I should have put a tape measure on that, but it's about an inch of hoof missing.

See the laminae on the inside? Poor guy.

Since I'm so good at taking care of feet, I flushed with betadine, crammed some goo and themerasol in there, and stuffed it with gauze. What you can't see is that there's half a piece of gauze crammed under his toe too. In other words, he's going to lose the entire hoof wall below where the horizontal crack is (which is the original abscess line). 

That just looks painful.

Sooo... yeah. I'll be taking up golf. Or maybe crocheting. Or finger painting. Or I could just start on all those house projects I haven't gotten to.

Unless anybody has a horse they want me to lame ride?

Thursday, November 19, 2015

Really not the news I was hoping for

The vet finally made it out to see Paddy today. I need to have my armchair vet license revoked because he's lame on the RF, not the LF. In fact, he blocked exactly the same way he blocked 18 months ago when he had a soft tissue injure in that foot. We don't know exactly what it was that he injured or how badly, but right now the assumption is that he re-injured whatever it was.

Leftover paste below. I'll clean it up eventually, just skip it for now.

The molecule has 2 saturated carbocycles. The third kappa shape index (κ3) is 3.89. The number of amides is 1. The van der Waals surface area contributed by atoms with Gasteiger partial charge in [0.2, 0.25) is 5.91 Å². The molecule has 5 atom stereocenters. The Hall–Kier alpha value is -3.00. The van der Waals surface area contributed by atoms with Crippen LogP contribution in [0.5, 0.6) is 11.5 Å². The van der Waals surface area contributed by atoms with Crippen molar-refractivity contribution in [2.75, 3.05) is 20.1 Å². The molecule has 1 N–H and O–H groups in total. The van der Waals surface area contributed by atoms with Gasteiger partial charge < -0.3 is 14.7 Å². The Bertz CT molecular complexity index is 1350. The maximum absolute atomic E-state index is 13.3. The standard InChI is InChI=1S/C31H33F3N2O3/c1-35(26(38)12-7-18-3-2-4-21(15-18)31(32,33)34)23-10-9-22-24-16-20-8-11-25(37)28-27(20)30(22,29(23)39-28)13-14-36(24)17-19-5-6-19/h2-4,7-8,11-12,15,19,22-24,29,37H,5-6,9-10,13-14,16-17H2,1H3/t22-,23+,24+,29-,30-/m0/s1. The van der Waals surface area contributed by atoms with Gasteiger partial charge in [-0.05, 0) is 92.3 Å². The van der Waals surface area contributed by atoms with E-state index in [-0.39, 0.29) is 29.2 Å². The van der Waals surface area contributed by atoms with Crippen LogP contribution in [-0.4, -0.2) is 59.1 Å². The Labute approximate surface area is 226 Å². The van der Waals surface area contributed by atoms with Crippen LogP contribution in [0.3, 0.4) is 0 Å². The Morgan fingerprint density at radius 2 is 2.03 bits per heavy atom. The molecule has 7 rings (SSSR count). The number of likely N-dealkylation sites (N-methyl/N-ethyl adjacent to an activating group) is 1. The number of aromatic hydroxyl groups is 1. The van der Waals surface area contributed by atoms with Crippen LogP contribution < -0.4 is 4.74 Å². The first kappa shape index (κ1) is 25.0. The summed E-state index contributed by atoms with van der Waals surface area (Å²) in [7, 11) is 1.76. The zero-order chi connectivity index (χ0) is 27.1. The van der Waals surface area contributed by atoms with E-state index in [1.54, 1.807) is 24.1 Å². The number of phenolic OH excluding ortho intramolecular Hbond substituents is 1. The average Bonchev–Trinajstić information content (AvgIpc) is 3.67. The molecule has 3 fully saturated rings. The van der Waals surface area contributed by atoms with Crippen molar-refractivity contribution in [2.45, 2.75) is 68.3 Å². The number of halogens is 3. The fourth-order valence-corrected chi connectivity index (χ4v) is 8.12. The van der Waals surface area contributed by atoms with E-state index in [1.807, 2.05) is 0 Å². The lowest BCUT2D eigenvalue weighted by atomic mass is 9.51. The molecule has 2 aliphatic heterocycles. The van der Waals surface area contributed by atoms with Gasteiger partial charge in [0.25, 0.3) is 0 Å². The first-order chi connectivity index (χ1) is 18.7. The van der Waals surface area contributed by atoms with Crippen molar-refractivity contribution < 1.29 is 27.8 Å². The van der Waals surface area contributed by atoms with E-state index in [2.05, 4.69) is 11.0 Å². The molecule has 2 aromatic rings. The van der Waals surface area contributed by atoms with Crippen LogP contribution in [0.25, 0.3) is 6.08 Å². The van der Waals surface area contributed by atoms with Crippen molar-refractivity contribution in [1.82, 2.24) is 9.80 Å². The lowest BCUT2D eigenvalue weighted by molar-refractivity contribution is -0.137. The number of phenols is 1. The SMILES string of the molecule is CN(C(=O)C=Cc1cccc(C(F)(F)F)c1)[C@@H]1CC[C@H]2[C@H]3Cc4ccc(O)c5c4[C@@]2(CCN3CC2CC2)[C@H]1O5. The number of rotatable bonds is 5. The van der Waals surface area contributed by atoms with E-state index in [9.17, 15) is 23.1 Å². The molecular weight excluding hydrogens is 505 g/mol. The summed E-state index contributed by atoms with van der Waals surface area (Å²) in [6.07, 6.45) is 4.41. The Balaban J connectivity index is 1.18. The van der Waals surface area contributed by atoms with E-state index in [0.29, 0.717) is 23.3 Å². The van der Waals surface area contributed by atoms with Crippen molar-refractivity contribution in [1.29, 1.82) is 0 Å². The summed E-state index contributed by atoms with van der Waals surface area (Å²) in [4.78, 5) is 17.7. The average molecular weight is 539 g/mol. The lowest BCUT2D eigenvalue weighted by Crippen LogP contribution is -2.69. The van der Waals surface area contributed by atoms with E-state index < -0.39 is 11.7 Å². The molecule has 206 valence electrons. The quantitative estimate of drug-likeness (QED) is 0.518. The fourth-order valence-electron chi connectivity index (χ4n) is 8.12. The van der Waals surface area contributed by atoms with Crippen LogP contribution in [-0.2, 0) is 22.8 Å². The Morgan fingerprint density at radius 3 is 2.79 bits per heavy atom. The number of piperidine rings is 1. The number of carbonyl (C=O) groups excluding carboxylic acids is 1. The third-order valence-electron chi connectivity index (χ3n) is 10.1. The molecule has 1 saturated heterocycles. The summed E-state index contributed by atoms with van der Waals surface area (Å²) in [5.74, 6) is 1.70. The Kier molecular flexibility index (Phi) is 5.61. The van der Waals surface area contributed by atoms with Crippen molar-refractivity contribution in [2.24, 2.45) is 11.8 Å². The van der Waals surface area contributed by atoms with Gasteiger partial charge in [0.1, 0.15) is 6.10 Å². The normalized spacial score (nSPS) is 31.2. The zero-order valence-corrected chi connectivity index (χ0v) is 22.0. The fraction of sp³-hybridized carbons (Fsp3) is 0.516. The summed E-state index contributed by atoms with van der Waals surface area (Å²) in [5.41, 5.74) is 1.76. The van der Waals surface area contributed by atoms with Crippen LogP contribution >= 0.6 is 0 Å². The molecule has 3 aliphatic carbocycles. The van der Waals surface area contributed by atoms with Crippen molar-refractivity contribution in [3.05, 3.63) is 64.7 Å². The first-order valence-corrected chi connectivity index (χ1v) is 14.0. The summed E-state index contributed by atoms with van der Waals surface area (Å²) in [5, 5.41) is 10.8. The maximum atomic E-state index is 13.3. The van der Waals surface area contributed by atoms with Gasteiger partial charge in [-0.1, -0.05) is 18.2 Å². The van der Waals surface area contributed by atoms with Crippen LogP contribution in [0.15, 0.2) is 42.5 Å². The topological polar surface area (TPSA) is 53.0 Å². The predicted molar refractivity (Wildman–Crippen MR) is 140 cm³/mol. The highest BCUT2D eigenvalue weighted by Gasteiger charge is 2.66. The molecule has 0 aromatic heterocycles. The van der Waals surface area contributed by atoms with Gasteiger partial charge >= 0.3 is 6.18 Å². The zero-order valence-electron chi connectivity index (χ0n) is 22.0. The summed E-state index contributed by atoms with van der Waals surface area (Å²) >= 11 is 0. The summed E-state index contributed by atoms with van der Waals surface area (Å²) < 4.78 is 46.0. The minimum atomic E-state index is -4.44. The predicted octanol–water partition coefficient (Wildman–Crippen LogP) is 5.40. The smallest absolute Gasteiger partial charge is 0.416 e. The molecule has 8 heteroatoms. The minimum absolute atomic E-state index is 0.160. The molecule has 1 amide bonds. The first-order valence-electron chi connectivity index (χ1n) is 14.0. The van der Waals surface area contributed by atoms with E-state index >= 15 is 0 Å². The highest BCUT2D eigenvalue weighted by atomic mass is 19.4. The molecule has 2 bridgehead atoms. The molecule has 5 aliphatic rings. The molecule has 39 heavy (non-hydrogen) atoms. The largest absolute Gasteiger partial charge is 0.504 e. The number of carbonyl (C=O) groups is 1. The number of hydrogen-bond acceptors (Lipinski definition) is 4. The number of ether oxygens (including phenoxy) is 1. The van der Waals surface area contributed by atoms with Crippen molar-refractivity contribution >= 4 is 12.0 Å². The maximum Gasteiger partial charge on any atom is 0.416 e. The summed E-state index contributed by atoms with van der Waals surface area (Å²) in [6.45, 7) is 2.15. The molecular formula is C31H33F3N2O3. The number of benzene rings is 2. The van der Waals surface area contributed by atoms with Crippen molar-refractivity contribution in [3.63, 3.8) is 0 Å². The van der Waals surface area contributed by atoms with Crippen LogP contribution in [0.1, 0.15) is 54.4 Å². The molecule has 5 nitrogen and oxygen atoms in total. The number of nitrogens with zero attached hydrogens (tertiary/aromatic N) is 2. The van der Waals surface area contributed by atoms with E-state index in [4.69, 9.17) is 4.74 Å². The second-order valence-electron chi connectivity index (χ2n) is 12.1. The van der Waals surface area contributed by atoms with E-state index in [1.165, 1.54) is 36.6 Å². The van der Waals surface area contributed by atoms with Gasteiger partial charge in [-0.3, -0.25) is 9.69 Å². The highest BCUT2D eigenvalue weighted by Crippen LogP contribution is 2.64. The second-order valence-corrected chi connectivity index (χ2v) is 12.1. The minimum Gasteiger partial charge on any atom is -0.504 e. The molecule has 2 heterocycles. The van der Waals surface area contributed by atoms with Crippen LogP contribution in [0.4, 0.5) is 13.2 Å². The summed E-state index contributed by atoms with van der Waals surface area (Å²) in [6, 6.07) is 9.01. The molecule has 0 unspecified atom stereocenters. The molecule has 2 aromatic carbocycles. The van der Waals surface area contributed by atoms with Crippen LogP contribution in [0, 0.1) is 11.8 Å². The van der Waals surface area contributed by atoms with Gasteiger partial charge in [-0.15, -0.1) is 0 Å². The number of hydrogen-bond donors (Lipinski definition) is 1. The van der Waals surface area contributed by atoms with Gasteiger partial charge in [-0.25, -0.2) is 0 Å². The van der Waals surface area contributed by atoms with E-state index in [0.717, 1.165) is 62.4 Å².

My vet would like to do an MRI, and I would too, mostly to see exactly where the problem is and just how bad it is because that might give us some idea of long-term prognosis. However, nobody can accurately predict the future, so even if he has a giant tear somewhere for the second time, it's possible that he could come back 100% and as long as I keep him on good footing, he's sound for the rest of his life. Or he might never be sound again. Who knows, it's a crap shoot either way.

So, you guys know the drill for soft tissue injuries. A month off with limited turnout, a month of tack walking once he's sound at the walk, then work him back up. Three months minimum, all the while desperately crossing your fingers that he doesn't re-injure it. Then waiting each ride to see if he'll hold up or not.

Don't worry, he still gets most of the cookies.

On the bright side, I have a Brego to ride. I'm really looking forward to it, although I could wish it was under different circumstances. He's very talented and has a ton of training, I'm just going to have to remind him of that. Our first lesson is tonight, and I expect to be doing lots of energizing walk-trot transitions (thanks, Megan!)